The rover that NASA has been using to explore Mars searching for life has caught an amazing panorama of the Red Planet, which shows it looking much like Earth.
The Curiosity Mars rover captured the vista on August 5th August, 4 years after it landed on Gale Crater.
The view shows eroded buttes and mesas with a flat desert-like foreground that looks eerily comparable to the southwestern United States.
The surface observed in the video is part of a geological layer known as the Murray formation that formed from lakebed mud deposits.
NASA stated the dark mesa just left of Curiosity’s robotic arm is roughly 50 feet high and 300 feet from the position of the rover.
In a prolonged mission, the rover has been analyzing younger layers as it ascends the lower section of Mount Sharp.
An important aim is to figure out how freshwater lake conditions advanced into the harsher environment, which is the Mars nowadays.
The mission is as well monitoring the modern environment of the Red Planet.
The Curiosity rover was launched on 26th November 2011 and it arrived at the on Mars on 6th August 2012.
Since that time, it has been exploring Martian the surface of Mars searching for life and water.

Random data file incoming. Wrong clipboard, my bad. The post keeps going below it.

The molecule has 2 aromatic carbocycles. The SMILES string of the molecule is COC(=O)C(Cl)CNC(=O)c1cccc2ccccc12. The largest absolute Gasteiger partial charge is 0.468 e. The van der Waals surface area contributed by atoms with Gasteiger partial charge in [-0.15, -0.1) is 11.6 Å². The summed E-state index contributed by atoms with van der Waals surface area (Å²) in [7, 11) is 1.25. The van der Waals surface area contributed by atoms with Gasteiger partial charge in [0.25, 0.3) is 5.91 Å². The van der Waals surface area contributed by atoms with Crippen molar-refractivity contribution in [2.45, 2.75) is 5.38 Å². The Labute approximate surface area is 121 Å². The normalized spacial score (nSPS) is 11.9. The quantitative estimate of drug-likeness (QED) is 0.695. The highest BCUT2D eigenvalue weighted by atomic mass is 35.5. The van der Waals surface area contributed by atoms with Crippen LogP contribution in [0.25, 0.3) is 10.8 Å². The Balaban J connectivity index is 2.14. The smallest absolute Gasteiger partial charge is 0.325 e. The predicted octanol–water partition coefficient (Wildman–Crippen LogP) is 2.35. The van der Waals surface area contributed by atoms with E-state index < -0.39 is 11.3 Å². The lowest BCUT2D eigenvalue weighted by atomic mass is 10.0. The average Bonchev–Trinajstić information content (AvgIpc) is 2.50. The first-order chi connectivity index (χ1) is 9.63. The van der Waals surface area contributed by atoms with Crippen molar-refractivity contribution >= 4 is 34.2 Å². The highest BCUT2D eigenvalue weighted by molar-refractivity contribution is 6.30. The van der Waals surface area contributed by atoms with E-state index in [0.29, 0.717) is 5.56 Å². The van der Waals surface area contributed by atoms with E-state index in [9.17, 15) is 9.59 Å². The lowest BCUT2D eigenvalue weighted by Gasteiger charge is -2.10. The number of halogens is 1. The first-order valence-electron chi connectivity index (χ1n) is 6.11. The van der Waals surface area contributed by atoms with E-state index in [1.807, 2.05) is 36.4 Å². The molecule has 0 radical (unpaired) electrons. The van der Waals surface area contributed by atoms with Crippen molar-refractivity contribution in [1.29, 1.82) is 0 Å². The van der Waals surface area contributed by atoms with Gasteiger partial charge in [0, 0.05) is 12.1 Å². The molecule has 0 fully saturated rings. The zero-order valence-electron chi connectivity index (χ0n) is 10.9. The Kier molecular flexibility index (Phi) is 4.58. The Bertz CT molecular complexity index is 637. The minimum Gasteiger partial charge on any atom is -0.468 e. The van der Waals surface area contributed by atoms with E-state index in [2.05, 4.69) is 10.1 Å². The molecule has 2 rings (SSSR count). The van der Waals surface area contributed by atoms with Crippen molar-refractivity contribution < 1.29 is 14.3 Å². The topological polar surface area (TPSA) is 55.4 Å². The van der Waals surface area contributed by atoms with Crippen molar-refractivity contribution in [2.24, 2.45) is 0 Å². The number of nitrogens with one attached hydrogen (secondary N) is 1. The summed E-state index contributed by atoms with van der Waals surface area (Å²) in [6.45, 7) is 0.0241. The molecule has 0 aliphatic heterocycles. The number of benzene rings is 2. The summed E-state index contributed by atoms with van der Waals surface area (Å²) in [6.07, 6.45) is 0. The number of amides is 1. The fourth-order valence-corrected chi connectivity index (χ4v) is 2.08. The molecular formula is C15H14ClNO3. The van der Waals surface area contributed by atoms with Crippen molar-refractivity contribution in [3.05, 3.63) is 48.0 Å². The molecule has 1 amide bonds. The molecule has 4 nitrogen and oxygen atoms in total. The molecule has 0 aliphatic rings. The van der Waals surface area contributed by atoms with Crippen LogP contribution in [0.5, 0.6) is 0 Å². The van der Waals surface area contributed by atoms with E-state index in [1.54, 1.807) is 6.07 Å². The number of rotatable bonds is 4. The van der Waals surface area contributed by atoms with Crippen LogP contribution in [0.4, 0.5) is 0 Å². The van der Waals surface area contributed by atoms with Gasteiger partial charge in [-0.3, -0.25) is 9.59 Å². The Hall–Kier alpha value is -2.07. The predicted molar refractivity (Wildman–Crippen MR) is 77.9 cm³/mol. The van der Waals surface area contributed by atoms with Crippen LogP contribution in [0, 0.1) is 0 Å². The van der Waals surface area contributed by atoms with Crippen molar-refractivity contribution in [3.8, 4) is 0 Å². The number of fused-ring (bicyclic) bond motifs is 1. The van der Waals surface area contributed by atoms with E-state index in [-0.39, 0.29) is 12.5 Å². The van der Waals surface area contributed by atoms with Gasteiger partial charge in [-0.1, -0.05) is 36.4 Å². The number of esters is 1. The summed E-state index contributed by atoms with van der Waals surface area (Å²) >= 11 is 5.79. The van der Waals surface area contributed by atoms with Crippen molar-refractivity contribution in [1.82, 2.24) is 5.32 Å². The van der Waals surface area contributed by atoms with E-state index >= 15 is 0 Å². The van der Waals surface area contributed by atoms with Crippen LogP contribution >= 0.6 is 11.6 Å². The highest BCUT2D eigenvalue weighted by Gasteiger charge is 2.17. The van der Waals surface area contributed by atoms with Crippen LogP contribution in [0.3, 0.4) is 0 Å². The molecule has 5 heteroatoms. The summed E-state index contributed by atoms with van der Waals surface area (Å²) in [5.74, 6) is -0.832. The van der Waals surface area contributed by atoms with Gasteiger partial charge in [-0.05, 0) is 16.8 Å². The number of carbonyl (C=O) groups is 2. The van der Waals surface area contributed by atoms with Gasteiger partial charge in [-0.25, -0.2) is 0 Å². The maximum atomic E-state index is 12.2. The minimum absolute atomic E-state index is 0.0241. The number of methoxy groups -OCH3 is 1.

A spaceship designed to search the Martian atmosphere for signs of life will land in October.
The orbiter will land in the Meridiani Planum region of the Red Planet, a flat area of the Mars close to its equator.
NASA’s Opportunity rover as well landed within this ellipse close to Endurance crater in Meridiani Planum, in 2004, and has been exploring the thirteen-mile wide Endeavor crater for the last 5 years.
Endeavour is situated just outside the south-eastern extent of Schiaparelli’s landing ellipse.
Schiaparelli is riding to the Red Planet aboard the ExoMars Trace Gas Orbiter.
The mission launched in March 14 on a Proton rocket from Baikonur and is on course for a rendezvous with Mars on October 19.
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